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December 4, 2019

'Life interrupted': More millennials are becoming caregivers in their 20s and 30s

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    Of the 40 million caregivers in the United States, one-fourth of them are millennials, according to a report from the AARP Public Policy Institute—representing a generation that is facing a unique set of challenges, Susan Garland reports for the New York Times.

    Read Advisory Board's take: 4 ways providers can support caregivers

    The challenges of being a millennial caregiver

    For many people, your 20s and 30s are spent building careers and creating families. But today's millennials face an additional challenge: Many of them are serving as caregivers for family.

    One of the reasons so many caregivers are millennials now is because baby boomers "had their kids at a later stage of their life than their own parents, and they had fewer children to provide the care," according to Gretchen Alkema, VP of policy and communications at the SCAN Foundation, which provides grants for aging-related projects. She noted that a number of boomers are divorced and single, which often leaves caregiving to their children instead of a spouse.

    According to AARP, millennial caregivers spend an average of 21 hours a week taking care of their loved one, and more than half of those caregivers are required to perform difficult tasks, such ashelping someone bathe or use the bathroom.

    For millennials with kids and jobs, caregiving responsibilities can leave them feeling strained. Take, for example, Ariel Brandt Lautman. When she was 35, Brandt Lautman took her kids to Denver to visit her mother whose memory had been fading.

    Brandt Lautman "worked from sunrise to 2 p.m., taking a break to drive her 5-year-old son and 3-year-old daughter to camp," Garland reports. Her afternoons were spent taking her mother to doctors and coordinating the legal paperwork that would give her the authority to manage her mother's finances and make health care decisions. When Brandt Lautman become pregnant with her third son, she moved her mother into a memory care facility near her home in Silver Spring, Maryland.

    "I had a feeling like I was never doing my best. … I wasn't being the best mom, the best partner to my husband, the best employee or the best caretaker to my mom because I was being pulled in so many different directions," Brandt Lautman said.

    Alkema has a name for Brandt Lautman and other millennial caregivers: the panini generation. "They are feeling the heat, and they are feeling pressed," she said.

    The work of taking care of a loved one as a millennial also can have severe long-term consequences if it limits their employment and familial choices, according to Susan Reinhard, SVP of AARP and director of its Public Policy Institute.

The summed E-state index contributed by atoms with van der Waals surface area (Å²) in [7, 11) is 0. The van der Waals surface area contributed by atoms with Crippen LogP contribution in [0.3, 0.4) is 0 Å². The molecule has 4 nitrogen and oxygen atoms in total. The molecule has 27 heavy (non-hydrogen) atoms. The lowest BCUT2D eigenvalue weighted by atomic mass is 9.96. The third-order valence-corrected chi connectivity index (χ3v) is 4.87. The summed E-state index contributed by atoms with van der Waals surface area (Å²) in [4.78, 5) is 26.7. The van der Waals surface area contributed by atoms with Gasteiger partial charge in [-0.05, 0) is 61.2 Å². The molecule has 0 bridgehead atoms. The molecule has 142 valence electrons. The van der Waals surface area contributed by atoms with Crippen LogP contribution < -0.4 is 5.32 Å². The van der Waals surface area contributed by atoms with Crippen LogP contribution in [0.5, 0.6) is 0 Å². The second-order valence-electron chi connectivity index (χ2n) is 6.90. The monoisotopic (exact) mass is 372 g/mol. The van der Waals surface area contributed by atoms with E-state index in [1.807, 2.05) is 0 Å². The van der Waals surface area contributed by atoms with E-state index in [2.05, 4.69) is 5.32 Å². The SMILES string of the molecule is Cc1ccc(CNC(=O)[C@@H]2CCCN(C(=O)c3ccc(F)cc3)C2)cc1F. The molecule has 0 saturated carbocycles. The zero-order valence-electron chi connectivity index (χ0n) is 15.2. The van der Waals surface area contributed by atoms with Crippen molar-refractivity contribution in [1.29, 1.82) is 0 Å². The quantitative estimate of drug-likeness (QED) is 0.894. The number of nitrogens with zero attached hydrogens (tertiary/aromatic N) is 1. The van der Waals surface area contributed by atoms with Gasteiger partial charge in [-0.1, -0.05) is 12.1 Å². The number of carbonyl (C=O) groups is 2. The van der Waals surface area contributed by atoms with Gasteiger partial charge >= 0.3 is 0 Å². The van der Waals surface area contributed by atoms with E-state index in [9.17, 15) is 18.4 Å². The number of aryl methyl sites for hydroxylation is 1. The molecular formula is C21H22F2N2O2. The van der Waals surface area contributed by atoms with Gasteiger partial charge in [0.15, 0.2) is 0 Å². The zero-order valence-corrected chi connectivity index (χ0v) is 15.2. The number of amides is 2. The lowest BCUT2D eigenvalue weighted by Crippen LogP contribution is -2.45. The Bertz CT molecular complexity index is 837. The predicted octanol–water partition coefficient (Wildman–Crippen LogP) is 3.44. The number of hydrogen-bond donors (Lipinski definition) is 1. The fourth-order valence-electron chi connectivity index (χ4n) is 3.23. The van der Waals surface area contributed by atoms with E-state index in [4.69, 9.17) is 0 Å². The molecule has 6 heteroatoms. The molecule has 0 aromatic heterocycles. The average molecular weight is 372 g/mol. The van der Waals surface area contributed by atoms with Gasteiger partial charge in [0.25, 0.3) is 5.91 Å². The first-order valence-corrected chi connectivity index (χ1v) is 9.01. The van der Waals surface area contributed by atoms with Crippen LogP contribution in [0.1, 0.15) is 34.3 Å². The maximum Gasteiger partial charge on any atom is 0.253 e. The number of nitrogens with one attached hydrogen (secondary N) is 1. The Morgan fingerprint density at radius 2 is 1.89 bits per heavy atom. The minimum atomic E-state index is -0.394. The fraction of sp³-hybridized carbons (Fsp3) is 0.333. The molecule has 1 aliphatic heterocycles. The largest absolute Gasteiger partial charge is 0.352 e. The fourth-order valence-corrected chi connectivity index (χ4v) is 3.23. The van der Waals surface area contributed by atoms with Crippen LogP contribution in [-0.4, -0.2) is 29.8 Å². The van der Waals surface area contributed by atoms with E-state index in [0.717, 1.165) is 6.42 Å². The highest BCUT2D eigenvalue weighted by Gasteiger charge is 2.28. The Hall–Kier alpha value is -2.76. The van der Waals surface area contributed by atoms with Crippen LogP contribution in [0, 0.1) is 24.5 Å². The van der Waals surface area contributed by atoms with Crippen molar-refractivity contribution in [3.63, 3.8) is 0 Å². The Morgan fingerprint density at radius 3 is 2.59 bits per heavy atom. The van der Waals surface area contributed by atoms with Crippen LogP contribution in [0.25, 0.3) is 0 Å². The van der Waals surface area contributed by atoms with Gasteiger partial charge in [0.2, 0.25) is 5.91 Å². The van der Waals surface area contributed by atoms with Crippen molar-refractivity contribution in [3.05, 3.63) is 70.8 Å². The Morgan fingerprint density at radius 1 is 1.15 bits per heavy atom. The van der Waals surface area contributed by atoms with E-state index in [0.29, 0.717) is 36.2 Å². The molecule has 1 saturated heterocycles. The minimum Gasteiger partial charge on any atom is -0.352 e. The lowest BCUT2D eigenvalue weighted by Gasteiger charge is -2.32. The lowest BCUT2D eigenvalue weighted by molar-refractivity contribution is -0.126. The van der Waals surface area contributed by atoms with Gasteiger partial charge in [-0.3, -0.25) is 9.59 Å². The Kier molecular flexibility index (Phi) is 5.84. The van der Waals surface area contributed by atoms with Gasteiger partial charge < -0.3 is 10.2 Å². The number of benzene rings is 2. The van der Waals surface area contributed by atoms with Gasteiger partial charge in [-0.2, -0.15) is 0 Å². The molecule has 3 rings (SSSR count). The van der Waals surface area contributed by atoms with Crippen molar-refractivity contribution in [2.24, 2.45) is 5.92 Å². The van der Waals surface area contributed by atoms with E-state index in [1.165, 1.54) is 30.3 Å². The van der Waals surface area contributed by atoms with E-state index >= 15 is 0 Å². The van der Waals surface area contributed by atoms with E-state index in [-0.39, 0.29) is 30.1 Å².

"I call it 'life interrupted,'" she said. "They were saying things like, 'I'm not sure I can get married.' 'I don't know if I can have a baby.' 'I don't know what career I can pursue.'"

    Reinhard said that not dedicating enough time to work can increase the risk of millennials having lower lifetime wealth, retirement savings, and Social Security benefits. "Millennials may feel they have family obligations, but they have obligations to themselves," she said.

    Moreover, AARP found that even when millennials do work full time, they're more likely than older caregivers to receive warnings about their performance or attendance, to be turned down for promotions, and to be fired.

    How millennial caregivers can get help

    Experts say millennial caregivers should seek professional advice on getting help with caring for their loved one, Garland reports.

    For example, a caregiver could look to a geriatric care manager, who is able to tailor care options to a patient's specific needs. According to an AARP survey, these care managers typically charge $175 for an initial consultation and about $75 an hour for care monitoring.

    Caregivers could also turn to an elder-law lawyer to help determine whether their loved one is qualified to receive government-paid home aides, adult day care, assisted living, or other services, Garland reports. Often when a patient's financial assets are below a certain level, Medicaid will pay for everything, though this varies by state, Garland reports.

    There's also an Area Agency on Aging, a public or nonprofit agency that can connect caregivers to a variety of services for their loved ones, such as transportation, home care, and respite care.

    Regardless of age, caregiving can become an isolating experience, Garland reports, but younger caregivers tend to report higher levels of loneliness than older ones. "They think that this is only happening to them," Alkema said. "They don't know that a friend they just met is walking down the caregiving road, too."

    Many caregiver support groups are tailored toward older caregivers, but a number of millennials are developing their own. Brandt Lautman sometimes attends an online video support group for younger caregivers sponsored by her local chapter of the Alzheimer's Association, Garland reports.

    Experts say it's also important that baby boomer parents proactively draw up financial and health care powers of attorney, and build a network of people who can help their future caregivers, Garland reports. They should also speak with their children about their financial resources and what kinds of care they prefer.

    Brandt Lautman said she wishes her mother had talked with her about her care preferences, and since early-onset Alzheimer's runs in her family, Brandt Lautman said she's starting to put financial and health care plans together now.

    "My husband does not want to have this conversation," she said. "But I want to have it now" (Garland, New York Times, 11/27).

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